Land Stewardship Project’s western Minnesota office in Montevideo is one of many founding members of Pride of the Prairie, a powerful, multi-sector initiative to increase awareness and consumption of locally grown foods including at the University of Minnesota Morris cafeteria. An early and ongoing partner in this effort is the West Central Regional Development Partnership. The Partnership is our Upper Minnesota River Valley Buy Fresh Buy Local chapter affiliate and convenes and supports a number of local foods initiative across the region.
LSP’s Food Systems work has evolved around two critical and closely related challenges.
How can a local/regional food system in a sparsely populated rural food desert help people eat fresh, healthier food and at the same time support profitable opportunities for area farmers and distributors? Intensely local, home based food production, preservation and marketing of the type we’re piloting in Big Stone County is part of the answer. Another piece of the puzzle is cooperative, community based values based supply chains that enable farmers to distribute product laterally to small food venues and access denser markets in small cities and metropolitan areas.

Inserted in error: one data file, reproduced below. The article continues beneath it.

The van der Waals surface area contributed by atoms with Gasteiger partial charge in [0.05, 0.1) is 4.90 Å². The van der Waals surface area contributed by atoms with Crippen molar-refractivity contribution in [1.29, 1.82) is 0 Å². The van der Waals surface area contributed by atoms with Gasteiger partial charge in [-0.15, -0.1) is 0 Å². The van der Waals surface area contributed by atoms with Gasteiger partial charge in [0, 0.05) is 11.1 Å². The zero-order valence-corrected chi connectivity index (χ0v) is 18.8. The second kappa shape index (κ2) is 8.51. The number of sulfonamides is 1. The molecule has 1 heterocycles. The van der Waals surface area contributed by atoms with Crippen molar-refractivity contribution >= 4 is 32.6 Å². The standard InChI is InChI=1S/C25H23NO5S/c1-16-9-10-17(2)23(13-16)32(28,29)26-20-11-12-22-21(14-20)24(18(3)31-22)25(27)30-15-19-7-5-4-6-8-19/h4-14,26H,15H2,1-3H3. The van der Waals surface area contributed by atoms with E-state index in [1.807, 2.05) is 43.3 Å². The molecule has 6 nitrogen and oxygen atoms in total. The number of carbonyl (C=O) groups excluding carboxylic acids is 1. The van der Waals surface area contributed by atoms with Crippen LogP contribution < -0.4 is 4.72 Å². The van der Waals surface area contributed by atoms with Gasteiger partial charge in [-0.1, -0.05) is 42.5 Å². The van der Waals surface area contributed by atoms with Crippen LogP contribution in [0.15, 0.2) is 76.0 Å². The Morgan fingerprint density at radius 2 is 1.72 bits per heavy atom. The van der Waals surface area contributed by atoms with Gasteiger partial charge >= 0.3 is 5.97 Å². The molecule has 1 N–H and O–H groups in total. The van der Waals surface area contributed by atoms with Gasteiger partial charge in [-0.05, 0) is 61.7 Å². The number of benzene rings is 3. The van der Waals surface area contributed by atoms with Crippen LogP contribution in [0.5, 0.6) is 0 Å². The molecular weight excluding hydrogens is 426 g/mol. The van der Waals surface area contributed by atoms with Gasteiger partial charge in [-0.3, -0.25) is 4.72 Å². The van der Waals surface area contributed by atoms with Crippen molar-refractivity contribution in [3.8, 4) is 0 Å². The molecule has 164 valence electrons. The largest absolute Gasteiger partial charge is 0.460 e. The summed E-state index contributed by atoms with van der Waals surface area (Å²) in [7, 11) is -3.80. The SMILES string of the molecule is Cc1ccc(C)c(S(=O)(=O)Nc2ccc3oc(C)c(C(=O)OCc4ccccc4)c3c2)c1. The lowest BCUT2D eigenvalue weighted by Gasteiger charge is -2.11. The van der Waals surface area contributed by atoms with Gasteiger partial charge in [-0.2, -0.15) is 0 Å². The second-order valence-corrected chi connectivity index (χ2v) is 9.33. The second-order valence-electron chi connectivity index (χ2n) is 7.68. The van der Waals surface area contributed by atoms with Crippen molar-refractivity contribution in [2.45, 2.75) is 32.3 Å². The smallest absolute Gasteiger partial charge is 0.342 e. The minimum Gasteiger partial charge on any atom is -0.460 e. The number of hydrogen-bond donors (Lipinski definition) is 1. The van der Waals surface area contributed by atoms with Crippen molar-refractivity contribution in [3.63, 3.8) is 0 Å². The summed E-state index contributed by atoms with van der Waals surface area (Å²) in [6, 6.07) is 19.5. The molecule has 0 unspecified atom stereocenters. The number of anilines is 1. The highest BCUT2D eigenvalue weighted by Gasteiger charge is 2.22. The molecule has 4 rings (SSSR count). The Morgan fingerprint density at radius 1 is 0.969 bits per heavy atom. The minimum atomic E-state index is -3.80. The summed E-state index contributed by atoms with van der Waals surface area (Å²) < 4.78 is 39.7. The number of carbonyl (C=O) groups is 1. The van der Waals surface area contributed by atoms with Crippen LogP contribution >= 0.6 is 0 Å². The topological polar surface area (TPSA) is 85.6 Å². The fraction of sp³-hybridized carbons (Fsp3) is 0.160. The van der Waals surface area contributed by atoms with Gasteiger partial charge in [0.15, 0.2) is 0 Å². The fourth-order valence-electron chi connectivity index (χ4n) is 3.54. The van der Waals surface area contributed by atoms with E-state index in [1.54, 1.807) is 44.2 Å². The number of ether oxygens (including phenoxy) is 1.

Can peoples’ desire to eat locally grown, healthy food that is raised in a way that nurtures and sustains soil, farms and rural communities “pull” a greater level of stewardship on the land in ways that are sustainable and profitable? We believe the ethic of stewardship for our farmland is an integral part of a just food system. Among the goals of the Chippewa 10% Project is to raise the conversation about stewardship and develop farmer conservation leaders speaking out and demonstrating how perennials and profit can go hand-in-hand through production and marketing of grass based livestock products.